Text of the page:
SHANGHAI — China has taken another step toward loosening its capital controls and making its currency more freely convertible by approving the creation of a new kind of free trade zone here.
China’s State Council, or cabinet, said it was establishing a pilot zone in Shanghai to test some of the government’s financial overhauls, including interest rate liberalization and full convertibility of China’s currency, the renminbi, according to reports Thursday in the state-run news media.
Analysts say the free trade zone will not just promote interest rate liberalization and currency convertibility but will also allow “financial product innovation” and the raising of money abroad or investment in foreign stocks by corporations.
Since taking office this year, Prime Minister Li Keqiang has been promising bold changes aimed at overhauling the economy and improving the nation’s global competitiveness.
In May, a State Council meeting presided over by Mr. Li said that by the end of the year the government would outline a plan for full convertibility of the renminbi and make it easier for Chinese individuals to invest. Still, many analysts say they believe that China’s currency will not be fully convertible until 2015 to 2018.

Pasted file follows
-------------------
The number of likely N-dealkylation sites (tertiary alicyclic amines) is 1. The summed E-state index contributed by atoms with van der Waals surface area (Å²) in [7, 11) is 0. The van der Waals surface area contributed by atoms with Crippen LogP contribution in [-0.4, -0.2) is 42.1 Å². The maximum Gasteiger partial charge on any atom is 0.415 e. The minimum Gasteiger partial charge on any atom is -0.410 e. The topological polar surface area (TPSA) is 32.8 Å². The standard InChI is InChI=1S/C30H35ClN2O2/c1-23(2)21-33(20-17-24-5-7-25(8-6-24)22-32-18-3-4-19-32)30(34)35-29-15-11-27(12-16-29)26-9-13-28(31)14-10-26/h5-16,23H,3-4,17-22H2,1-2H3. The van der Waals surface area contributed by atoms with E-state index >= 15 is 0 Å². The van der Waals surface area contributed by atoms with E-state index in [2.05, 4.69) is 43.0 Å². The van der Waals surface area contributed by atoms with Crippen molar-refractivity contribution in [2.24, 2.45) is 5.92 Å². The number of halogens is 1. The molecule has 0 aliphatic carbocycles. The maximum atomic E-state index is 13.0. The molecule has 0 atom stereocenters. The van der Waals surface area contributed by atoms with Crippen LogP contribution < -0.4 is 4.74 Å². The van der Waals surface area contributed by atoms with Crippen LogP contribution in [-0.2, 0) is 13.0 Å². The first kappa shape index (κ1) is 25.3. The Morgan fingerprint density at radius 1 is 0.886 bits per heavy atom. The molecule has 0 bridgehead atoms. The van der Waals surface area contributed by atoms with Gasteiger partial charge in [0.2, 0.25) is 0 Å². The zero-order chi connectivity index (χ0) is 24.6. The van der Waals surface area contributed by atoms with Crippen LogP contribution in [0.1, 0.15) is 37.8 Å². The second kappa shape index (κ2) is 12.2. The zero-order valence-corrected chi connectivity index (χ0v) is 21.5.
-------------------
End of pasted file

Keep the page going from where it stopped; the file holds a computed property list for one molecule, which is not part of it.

“The State Council expects this experiment as an essential step towards upgrading China’s economy,” Qu Hongbin, an economist at HSBC in Hong Kong, said in a report on Thursday. “It also expects the pilot’s eventual national rollout.”
It is unclear exactly how the free trade zone would operate, but businesses and traders in the zone would probably be more free to import and export goods without customs approvals, and to convert foreign currency into renminbi more freely.
The approval of the free trade zone is a lift for Shanghai, which in 2009 won State Council approval to become a financial center to compete better with Hong Kong, London, New York and Tokyo.
Although China has the world’s second-largest economy, after that of the United States, the government maintains strict controls over capital flows and cross-border investments. It also has tight control over interest rates. The government does that, in part, to guard against perceived threats from international currency speculators and to prevent huge inflows or outflows of money from rocking the banking sector and the economy.
But the government is moving ahead with plans to integrate with the global economy more fully by loosening controls over interest rates and cross-border trade and investment deals.
Analysts say loosening of those controls could strengthen the financial system and make it more efficient.